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There is, for the moment, a brief respite in California from blackouts imposed by the state’s biggest utility, PG&E, and dangerous fire weather. But it’s temporary, and climate change means this is the new normal.
PG&E has said it could take a decade to upgrade its infrastructure so it’s less likely to spark deadly fires. On Thursday, the utility reported a $1.6 billion loss in the third quarter related to fire charges. A group of California mayors think PG&E should be turned into a publicly owned cooperative utility.
But what if the answer is just to get off the grid or for utilities to split up into lots of smaller microgrids? That’s the topic for this week’s “Quality Assurance.” I spoke with David Roberts, who covers climate change and energy for Vox. The following is an edited transcript of our conversation.
David Roberts: A microgrid is a little miniature grid that can, at least temporarily, cut itself off from the larger grid in the case of a blackout or something like that. There can be lots of different resources within a microgrid — there can be rooftop solar panels on homes or businesses, there are home batteries, the Tesla Powerwall — it basically becomes a miniature utility of its own. There are communities in California installing these things already because they have a lot of benefits even outside of emergency power. Obviously now, the interest in these things is spiking in California, and you see lots of solar companies and battery companies just being inundated with requests for this stuff.
Molly Wood: What’s the long-term business impact of that? If you start to see this grid defection at a high level, whether it’s individuals or entire communities, does that really reduce reliance on the utility, and frankly, could it weaken it even more?
Roberts: Yes. The basic tension here is that investor-owned utilities like PG&E make their money by investing in things. They invest in grid infrastructure, and then they get a guaranteed rate of return on those investments. Naturally, they want to invest in grid infrastructure — that’s where they make their bones. But microgrids and local power reduce reliance on this big, centralized grid, which puts them directly at odds with the financial interests of investor-owned utilities as currently constituted. We’re in this situation now where the interests of California communities in becoming more self-reliant, in terms of electrical power, is just structurally at odds with the interests of the big utility, and that tension needs to be resolved.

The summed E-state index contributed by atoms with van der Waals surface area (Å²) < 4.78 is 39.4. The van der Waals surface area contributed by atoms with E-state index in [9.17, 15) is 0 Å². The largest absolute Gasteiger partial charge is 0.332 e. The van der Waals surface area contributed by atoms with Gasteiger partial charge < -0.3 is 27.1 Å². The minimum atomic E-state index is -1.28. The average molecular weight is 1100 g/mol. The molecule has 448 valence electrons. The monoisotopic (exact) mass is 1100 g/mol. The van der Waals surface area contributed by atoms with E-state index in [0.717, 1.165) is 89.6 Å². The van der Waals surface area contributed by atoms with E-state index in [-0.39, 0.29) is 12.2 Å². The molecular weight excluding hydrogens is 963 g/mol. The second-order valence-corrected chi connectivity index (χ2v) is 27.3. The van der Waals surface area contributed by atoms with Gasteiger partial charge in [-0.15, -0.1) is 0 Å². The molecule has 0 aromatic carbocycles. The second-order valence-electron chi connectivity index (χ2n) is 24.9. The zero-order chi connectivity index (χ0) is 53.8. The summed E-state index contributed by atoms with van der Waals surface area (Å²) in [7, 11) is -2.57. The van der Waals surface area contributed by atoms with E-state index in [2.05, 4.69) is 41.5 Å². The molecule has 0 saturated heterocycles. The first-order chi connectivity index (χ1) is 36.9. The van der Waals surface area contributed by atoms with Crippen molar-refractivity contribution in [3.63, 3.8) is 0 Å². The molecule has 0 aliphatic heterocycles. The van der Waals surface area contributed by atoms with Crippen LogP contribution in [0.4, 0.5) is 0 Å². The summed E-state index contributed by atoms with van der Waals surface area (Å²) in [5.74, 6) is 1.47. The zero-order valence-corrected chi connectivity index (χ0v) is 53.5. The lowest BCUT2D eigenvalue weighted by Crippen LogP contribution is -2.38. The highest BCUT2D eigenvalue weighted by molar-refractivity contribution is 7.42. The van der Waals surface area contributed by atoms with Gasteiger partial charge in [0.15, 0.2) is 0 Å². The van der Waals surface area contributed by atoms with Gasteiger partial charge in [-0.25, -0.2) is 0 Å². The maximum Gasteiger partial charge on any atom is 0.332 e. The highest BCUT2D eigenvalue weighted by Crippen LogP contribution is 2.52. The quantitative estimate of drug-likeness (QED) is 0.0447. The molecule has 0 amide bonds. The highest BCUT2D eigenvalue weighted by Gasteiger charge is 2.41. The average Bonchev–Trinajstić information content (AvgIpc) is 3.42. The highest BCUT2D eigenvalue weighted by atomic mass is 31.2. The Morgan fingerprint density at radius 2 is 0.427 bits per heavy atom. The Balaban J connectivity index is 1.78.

Wood: Are there existing utilities or states or cities that you know of that have that structure? That are more open to this microgrid and/or different compensation structure idea?
Roberts: This conversation about investor-owned utilities and how to restructure their incentives is going on all over the country. This is a huge, hot topic in the energy world, even before this. It’s interesting to come out in the open and watch the public start to engage in it. But yes, it’s called performance-based regulation — PBR is the acronym. The whole idea is you tie compensation to performance metrics, like how much renewables you have integrated, or how much heating you have electrified, and the utility performs against those metrics and has variable compensation depending on how it’s doing. There are experiments in that going on in New York and in Massachusetts and other states. It’s not a completely new thing, but California, for all its reputation as a cutting-edge state, in terms of its utility and its utility structure, it’s very old fashioned, it’s very behind the times in these things. It would be a scramble to do it now.
Wood: Can technology help here? Could Apple use some of its hoard to create a really good-looking home solar battery storage, energy storage system?
Roberts: There are very sophisticated systems available now. What’s needed now is just bulk, which drives the cost down. We need the market to be able to scale up, and then efficiencies of scale will set in naturally. That’s where California could step in right now, just set a couple of billion dollars aside for subsidies for vulnerable and low-income homeowners to afford these systems. That seems to me like a no-brainer, the very first thing California should do.
David Roberts has a piece in Vox from late last month with more details on distributed energy and what that might look like in California and elsewhere.
A story in the Seattle Times on this same topic says even PG&E agrees that microgrids are the way forward, but not anytime soon. The company is investing in just a few projects so far, but as Roberts mentioned, cities and utilities are launching projects all over the United States — Washington state, Cleveland and New York.
In researching this story, I think I found my new favorite resource on this topic — the site Microgrid Knowledge.